Before someone tells me that a sergeant in the Scots Guards wears a Rasta hat, let me just say that the final solution lies in the definition of the word - 'uniform'.


24 August 2007 at 00:28  
Blogger Snuffleupagus said...

Harry Hook
You speak as if you know every Sikh in the world or that they are all the same. True, I too have known Sikhs who drink. I have also known Sikhs who take their beliefs very seriously.

How can one possibly make laws on the: 'How many Sikhs has Harry Hook seen wearing a turban' criterion? One must discuss the philosophical value of the issue for the society concerned. In fact I think you say this in your second comment.

But you go on in your second comment to make a different point: and that is of the importance of uniform. This is another point entirely, and one that does carry some weight, which His Grace acknowledges in his post.

24 August 2007 at 21:23  
Anonymous Anonymous said...

As the turbaned Sikh ex-West Midlands police officer on the left in the picture on your site, I was intrigued to come across your views on having (or maybe not) turbaned Sikh police officers in Ireland. Some of the comments provide me with a sense of irony as I used to worked with a certain officer (PC 2034 Mooney) of Irish descent who used to appear extremely proud to work with turbaned Sikh officers (myself and someone else when he was in the Met).My sense of irony is also linked to the fact that certainly in England, many Irish and Sikhs perceive themselves to have a lot in common namely generous hearts and open-minds, albeit this has not been so apparent reading some of the comments on other Irish websites. First some points of correction - Monty Panesar does NOT wear a cap - it is called a patka - you could loosely describe it as a sports turban as it is still tied. You put a cap on your head, turbans are tied - semantics for non-Sikhs, important for Sikhs. Secondly whilst I accept that it is an imperfect world, wearing a hairnet under a hat, in the main, is not acceptable. The turban is a very significant and critical although not total, part of what defines a Sikh(women have the right to wear turbans, as they are seen as crowns - see It is important that people can clearly see you are a Sikh, not because you want to shove your belief in other people's faces (Sikhs should not fear anyone but neither should cause others fear) but it forces one to stand up and be counted where there is evil and wrong. The Gurus wanted Sikhs to develop courage (which wearing a turban helps to do as you stick out a mile) to make a positive difference. In theory, you should be able to go up to a Sikh (who is easily identifiable from their turban) to ask for his or her protection or help. The turban is an important part of creating those values of courage and steadfastness - you cannot shy away from wearing a turban or helping the defenceless. A number of the Sikh Gurus (of which there were 10), died sticking up for the rights of other religions. Many of the problems of today's society (I know some of you may also blame religion) are caused by a lack of moral and physical courage to act against wrong. The values of my religion instil in me the need to stand up for my beliefs and the rights of others against bullies and to act where there is wrong. Because I am so visible due to my wearing a turban it also instils a responsibility to act in a manner which increases others respect for Sikhism and not in a way which stains Sikhism. The turban and what it represents provides Sikhs with the energy and courage to do special things. The British recognised this power during the Empire - one of the most serious disciplinary offences in the Sikh Regiments was for a Sikh soldier to disrespect their religion because the British recognised that one who has no allegiance to Sikhism and the values that it brings cannot be trusted. (Would you trust your life to a friend who disrespected or back-stabbed their own parents?). Tens of thousands of Sikhs died fighting wearing turbans in the British Army which probably explains why in Britain it is not such a problem. The thought of a turban (or a piece of cloth) being so important may be alien to many of you but thousands of Sikhs (and I hope I would too) have died for this right - not because they were fundamentalist nutters but because they realised that you have to stand up for your rights and those of others. Suggest you read about the Battle of Saragarhi (google or wikipedia). Sikhs represent less than 2% of India's population yet the Prime Minister of India (as was a former President)is a Sikh. Likewise the Sikh regiments hold the highest number of Victoria Crosses or equivalent in the Indian army yet are only 2% of the population. Point being - the turban and the values it creates defines me and encourages me to do good. Finally it is not a cultural thing - Sikhs, myself included in the case of males for example, wear shirts, ties and trousers (and not kurta pyjamas) because that is the cultural clothing of the country where I was born and live (England). My turban is my religion - God does not need a visa to travel across countries and as you can see from my picture, my allegiance to the Police and country is evident by the fact that I (intentionally) wore a black turban with a chequered band and badge on the front and had just sworn allegiance to the Queen. The uniform of the police is one but is slightly adjusted (even the Garda compromises by having different caps for men and women). I understand about your fears about this being the thin end of the wedge but please try to learn and understand about others ways of thinking - whilst many of your contributors have tried, they have still taken an ethno-centric view and failed to understand HOW important the turban is to Sikhs - think of what is the most important thing to you as an Irish person which you feel is worth dying for? Well the same for a Sikh; it may only be a turban to you but to me as a Sikh it is worth my life and secondly the turban and the values it brings in the main is and has been force for good. The Sikhs are not posturing ( a Sikh who wears a hairnet and thinks that all this is posturing I would suggest does not really know that much - ask them to explain to you why Banda Bahadur's infant son was killed and his heart stuffed into his fathers' mouth by the Moghuls - posturing?) and it reduces the humanity of the Irish (who have travelled the world, also taken locals jobs in other countries and are proud of their heritage - witness the St.Patricks Day parades in New York and Birmingham) by taking a broad brush approach. All these brown faced, bearded turban people may look all the same to you, but no doubt you would be just as offended if I said that you must all be German Nazis because all white people look the same to asian people -As Sikhs we will keep our turbans but in the main we also want to integrate and contribute positively…and if you want to see Sikh riding motorbikes whilst wearing turbans, suggest you visit Punjab or even Birmingham. Best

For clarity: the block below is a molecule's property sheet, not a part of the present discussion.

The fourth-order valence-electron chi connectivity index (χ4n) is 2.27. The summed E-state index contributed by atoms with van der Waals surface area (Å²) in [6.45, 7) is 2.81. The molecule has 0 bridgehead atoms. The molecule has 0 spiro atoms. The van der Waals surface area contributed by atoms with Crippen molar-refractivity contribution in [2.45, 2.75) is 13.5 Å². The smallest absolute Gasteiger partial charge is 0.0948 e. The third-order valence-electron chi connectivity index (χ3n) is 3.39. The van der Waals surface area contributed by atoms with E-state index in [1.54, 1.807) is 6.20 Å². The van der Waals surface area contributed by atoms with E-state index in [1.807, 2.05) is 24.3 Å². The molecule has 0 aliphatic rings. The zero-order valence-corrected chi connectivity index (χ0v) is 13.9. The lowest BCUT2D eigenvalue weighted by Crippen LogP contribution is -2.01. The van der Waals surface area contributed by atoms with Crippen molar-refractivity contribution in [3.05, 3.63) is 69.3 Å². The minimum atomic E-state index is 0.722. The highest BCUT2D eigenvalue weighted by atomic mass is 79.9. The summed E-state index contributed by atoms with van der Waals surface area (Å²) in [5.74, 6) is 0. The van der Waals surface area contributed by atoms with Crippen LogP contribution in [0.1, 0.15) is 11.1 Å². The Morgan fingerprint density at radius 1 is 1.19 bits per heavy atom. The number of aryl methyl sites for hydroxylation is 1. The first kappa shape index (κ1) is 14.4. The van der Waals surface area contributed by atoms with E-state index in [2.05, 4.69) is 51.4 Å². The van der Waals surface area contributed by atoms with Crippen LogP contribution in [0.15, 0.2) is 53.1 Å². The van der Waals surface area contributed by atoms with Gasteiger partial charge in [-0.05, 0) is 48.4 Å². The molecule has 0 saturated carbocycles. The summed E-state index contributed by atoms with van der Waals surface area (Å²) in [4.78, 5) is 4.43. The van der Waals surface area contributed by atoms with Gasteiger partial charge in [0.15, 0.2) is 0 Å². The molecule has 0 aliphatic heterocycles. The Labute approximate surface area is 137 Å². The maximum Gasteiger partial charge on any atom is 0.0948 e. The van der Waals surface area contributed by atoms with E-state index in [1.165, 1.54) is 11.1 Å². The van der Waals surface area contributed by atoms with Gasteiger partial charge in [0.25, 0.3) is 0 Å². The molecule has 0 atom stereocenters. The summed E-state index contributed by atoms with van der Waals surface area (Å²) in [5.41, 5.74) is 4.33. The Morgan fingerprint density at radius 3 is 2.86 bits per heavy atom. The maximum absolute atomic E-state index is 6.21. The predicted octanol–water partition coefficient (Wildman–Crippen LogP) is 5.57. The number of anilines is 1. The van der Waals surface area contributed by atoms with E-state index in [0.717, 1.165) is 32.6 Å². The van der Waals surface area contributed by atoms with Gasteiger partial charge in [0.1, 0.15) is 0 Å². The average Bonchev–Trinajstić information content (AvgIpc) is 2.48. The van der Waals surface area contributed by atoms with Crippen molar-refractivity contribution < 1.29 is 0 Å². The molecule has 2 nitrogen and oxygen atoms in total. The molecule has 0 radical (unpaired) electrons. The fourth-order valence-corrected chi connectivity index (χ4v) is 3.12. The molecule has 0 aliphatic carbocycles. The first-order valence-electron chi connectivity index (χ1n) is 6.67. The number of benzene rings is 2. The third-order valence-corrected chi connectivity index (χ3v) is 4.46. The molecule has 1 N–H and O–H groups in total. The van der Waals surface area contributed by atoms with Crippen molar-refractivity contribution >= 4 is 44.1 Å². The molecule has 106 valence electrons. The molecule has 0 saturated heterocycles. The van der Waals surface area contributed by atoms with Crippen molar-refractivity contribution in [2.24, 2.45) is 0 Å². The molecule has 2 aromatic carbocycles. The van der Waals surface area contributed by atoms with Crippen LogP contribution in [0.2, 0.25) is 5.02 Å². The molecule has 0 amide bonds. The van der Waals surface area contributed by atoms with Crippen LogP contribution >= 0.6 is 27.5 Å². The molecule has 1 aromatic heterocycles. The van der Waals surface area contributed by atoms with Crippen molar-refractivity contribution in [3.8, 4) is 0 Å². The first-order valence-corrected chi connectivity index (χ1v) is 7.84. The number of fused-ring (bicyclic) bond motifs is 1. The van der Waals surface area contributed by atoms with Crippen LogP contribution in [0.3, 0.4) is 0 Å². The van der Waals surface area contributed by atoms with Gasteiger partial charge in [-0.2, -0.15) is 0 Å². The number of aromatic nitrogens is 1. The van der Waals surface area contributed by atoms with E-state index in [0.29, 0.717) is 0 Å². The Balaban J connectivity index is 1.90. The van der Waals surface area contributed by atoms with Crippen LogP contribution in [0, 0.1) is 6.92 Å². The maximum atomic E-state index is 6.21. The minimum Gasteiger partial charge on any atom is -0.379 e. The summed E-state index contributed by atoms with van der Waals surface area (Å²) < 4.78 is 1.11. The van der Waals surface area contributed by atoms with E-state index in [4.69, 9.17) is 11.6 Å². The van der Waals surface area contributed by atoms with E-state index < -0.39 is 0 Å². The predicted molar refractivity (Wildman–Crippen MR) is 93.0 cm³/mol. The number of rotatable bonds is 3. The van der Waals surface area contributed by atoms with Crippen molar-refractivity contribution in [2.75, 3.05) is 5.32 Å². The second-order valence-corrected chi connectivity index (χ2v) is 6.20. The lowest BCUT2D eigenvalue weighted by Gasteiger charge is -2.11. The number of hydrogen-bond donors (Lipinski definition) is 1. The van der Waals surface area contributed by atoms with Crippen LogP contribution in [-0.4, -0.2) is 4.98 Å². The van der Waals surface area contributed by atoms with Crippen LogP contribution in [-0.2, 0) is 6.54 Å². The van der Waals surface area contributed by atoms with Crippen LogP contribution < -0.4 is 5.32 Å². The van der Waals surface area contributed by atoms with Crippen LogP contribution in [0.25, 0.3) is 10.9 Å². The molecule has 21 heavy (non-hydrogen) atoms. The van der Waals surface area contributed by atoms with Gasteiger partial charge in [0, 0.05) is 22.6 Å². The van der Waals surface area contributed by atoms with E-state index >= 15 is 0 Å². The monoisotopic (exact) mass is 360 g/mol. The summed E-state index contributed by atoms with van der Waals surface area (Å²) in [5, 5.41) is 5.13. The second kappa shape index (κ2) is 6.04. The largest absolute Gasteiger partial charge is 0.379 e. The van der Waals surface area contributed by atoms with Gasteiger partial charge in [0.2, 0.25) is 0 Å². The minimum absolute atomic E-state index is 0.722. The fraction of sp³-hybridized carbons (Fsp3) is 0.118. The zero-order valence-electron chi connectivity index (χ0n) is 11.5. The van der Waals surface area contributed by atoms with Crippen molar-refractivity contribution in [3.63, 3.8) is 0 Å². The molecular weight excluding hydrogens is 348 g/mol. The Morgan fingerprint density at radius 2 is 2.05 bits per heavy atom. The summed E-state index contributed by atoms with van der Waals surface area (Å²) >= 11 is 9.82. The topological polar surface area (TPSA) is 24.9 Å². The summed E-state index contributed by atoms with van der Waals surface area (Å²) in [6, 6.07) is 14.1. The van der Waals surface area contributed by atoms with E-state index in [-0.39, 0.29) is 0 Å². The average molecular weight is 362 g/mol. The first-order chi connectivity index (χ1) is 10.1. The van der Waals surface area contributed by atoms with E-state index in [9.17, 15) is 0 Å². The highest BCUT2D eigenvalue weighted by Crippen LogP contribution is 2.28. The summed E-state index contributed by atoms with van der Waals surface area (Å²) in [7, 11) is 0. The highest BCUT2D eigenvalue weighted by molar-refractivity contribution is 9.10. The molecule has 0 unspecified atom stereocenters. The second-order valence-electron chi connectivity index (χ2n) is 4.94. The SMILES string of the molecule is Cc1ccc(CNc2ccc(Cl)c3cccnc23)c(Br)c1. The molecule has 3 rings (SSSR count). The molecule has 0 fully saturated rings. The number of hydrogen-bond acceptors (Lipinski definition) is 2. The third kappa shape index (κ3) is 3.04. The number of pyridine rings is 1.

27 August 2007 at 13:56  
Anonymous Turloc said...

Here is an e-mail from an on going debate.
You raised a question. Let me answer that. There are turbaned air force men in India and Singapore. But do they fly the combat planes with turbans on. The answer is no. They wear small cloth head cover like patka (the way Monty Panesar wears it while playing cricket for England). But did the air force authoroties in these two countries ever stop the individuals from joining air force for wearing a turban? No. The decision was left on the individual to decide for themselves. Likewise, many Sikhs who wear turban are also sports persons. Do they wear turban while playing? No. They wear a patka.
This can be read at:

So every one is bent out of shape for nothing. It's all bullshit.

1 September 2007 at 00:28  
Anonymous Anonymous said...

I agree with the Irish minister for Justice on this point. A uniform is a uniform, everyone looks the same. So when a member of An Garda Siochana is called to an incident the caller will see a Garda, not an Catholic, Muslim, Sikh, or Jedi Garda, just a Garda so any prejudice the caller has hopefully will not show.

3 May 2010 at 10:02